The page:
Hiking the Florida Trail Day 1 – Endless roadwalk

February 16, 2020

“Honey, don’t you want to visit your buddy again?”

Completely unselfishly I had the idea last November to spend the winter holidays in Florida – the section on the Florida Trail already planned in my head. Two years ago, on my hike from the lake to the ocean, I realized that the flat sunshine state is not so bad after all. As one of the eleven National Scenic Trails, all of them long distance hiking trails, it crosses the whole state. Over 1,300 miles of playground on the Florida Trail for Caro.

But since the Florida Trail is not only rich in palm trees and swampland, but also leads through asphalt roads and shadowless dikes, I chose something more wooded for my five days. At least that’s what I thought.

The first day – roasting non-stop

Around 10 am I am dropped off at the large parking lot for the boat friends and start to stomp on the dike. A flock of mixed birds is fighting over some fish remains on the banks of the Kissimmee River. Vultures, seagulls, herons, storks and pelicans – here nobody takes anything from each other when it comes to easily earned food.

The two-lane service road runs straight through the meadows. Time enough to record the first videos. Stupid that I have activated the photo mode and just talk the first clever sentences into the void. At the same time I analyze the tracks in the sandy grooves. Relatively shortly before me at least one man with trekking poles must have walked through here. That’s easy to say, because no car has yet driven over the footprints.


After about 8.7 brooding hot miles finally some trees come into sight. Actually I wanted to take a break after 6 miles. But when Guthook advertises shady places in 2.5 miles, you just waft further through the heat. Close to a lock a few high palm trees and oaks provide wonderful shade. I let myself fall into the grass and unpack my food bag.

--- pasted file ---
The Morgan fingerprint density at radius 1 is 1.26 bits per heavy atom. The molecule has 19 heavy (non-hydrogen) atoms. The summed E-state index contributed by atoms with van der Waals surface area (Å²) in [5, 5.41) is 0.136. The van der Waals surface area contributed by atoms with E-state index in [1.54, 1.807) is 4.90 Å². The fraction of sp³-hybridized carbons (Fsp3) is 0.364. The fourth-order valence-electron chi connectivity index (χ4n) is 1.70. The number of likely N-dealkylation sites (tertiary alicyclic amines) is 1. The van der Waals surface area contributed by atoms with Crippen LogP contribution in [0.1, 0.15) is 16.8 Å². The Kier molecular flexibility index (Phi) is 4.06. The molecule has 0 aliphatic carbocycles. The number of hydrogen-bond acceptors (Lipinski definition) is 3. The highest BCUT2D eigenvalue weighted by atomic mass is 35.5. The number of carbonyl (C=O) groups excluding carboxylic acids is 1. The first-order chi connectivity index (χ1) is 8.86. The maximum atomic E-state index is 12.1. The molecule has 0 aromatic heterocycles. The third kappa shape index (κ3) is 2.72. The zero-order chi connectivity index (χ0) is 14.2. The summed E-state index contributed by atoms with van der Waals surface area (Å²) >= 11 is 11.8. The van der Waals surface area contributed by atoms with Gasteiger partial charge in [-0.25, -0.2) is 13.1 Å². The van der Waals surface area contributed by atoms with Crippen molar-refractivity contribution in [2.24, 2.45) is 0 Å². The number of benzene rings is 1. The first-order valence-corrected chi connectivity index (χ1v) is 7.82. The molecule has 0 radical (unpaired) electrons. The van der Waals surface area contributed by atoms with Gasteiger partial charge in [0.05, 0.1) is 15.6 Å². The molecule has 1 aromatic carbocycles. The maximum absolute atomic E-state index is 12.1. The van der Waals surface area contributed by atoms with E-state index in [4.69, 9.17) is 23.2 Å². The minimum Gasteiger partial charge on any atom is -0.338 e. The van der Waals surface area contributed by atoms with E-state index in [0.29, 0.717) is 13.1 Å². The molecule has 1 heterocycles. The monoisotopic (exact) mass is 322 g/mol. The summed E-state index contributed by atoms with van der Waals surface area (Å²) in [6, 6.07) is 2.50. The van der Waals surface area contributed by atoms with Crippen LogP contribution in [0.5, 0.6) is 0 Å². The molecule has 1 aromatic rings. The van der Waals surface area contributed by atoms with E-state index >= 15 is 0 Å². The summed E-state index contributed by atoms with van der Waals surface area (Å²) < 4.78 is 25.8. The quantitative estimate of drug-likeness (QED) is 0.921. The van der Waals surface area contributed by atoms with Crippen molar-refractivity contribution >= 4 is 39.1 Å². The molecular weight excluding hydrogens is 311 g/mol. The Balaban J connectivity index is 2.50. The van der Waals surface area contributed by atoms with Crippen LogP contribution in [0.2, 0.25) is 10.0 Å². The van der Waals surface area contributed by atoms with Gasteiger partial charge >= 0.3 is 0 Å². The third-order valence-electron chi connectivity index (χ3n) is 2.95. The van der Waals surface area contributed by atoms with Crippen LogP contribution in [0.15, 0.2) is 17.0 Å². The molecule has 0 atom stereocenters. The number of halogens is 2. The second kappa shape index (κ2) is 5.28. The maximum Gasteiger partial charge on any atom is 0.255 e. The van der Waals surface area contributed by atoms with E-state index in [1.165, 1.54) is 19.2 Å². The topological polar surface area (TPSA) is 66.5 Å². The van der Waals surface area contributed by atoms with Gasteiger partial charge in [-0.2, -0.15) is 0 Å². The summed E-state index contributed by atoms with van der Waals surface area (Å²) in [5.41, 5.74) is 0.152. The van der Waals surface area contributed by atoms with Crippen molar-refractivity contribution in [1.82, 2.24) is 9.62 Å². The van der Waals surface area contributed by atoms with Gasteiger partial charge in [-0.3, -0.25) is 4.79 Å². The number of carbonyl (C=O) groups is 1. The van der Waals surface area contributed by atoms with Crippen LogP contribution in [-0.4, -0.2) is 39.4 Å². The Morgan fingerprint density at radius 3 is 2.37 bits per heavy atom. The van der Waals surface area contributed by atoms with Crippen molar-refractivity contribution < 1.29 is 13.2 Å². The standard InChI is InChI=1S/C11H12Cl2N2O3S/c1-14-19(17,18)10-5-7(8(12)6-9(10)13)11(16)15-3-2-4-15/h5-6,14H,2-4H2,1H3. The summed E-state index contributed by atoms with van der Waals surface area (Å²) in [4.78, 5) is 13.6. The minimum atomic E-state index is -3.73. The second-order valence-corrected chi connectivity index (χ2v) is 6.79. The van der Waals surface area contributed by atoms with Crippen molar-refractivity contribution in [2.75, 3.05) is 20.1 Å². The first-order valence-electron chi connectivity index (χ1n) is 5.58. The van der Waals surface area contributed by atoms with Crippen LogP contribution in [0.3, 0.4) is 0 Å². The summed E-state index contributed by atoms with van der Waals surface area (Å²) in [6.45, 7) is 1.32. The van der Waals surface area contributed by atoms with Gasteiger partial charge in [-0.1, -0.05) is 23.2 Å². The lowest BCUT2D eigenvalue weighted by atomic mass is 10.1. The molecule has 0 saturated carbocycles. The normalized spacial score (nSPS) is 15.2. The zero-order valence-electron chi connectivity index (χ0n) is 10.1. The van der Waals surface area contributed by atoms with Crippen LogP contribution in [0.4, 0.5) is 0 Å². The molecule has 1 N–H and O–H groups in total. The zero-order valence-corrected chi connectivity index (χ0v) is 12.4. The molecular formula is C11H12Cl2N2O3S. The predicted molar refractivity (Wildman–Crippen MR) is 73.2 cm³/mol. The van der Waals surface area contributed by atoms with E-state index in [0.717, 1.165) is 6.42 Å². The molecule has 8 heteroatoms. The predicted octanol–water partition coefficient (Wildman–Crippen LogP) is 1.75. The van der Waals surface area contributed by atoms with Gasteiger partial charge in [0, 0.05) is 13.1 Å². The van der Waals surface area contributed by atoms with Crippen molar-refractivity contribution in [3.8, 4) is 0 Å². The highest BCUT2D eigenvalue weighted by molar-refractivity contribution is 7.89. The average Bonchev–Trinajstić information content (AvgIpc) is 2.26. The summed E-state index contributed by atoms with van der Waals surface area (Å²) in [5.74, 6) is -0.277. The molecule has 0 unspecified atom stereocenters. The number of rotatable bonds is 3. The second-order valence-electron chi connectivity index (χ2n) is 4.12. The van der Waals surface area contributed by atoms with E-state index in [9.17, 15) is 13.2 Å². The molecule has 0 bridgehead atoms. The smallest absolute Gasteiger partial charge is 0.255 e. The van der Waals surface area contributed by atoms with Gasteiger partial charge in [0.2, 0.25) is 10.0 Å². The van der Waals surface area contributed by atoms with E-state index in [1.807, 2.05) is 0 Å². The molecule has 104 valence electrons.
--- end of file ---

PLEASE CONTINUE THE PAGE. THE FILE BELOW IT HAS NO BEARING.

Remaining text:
“Hey there” it suddenly sounds from behind. A hiker is standing behind me… with trekking poles. I’m getting better at tracking. We chat briefly and share the information about the day’s goal. There is another hiker arriving. The two obviously hike together. Since I have just started my break, I let them go and hear them murmur “That is a much better place than hiding behind a car.”


After my break I find myself on an asphalt road. It’ll be fine, I think. Only much later I realize that I am on a nearly 8 miles long road section. What the heck. Roadwalking is just part of it in Florida.

After several exhausting miles I see the two hikers coming out of the thicket in front of me. But as much as I try, from here on we have about the same pace on the oven-like road. I am distracted by a vulture, which is feeding on a raccoon carcass and the sand hill cranes want to be photographed, too. At the next shady place at the roadside I find them again and join them.

Warren and Jason, later known as Major + and 50 Percent, are war veterans who are sponsored by an organization to hike long distance trails in the USA. Pretty cool stuff! Both intend to thruhike the 1,300 miles completely. From that moment on, we decide to hike together for the rest of the day, because we have the same goal: the campground in Yates Marsh.

On the last few meters the trail turns out to be what you imagine Florida to be – green, bushy, tropical. At the trailhead there is a little bit of trail magic. Since I have enough food with me, I take only a small bag of antiseptic ointment with me.

Camping in paradise

Yates Marsh South Campground is a so-called primitive campground. There are no toilets or other amenities, but several benches, a fire ring and even water from a pump. In addition, there are beautiful campspots surrounded by palm trees and ancient oaks. Nothing more is needed to please the hiker’s heart.

From my research on YouTube and Guthook I know that there is supposed to be a pond with a 14-foot female alligator nearby. Unfortunately our shoes flip so loudly that we only hear the alligator disappearing with a big splash. For a short time I can still see the eyes peeking out of the pond, then the mighty animal has submerged. What a pity, we spend the evening at the campfire, untypically for thruhikers. Pity.

We spend the evening at the campfire, untypically for thruhikers. Untypical because we are actually much too tired. But since the sun already sets at 6 pm, the fire is on early and will be off pretty soon. Around 7 pm we withdraw into our tents and read a little bit. At 8 pm the lights are out. Everywhere.

– Continue to day 2 & 3 –

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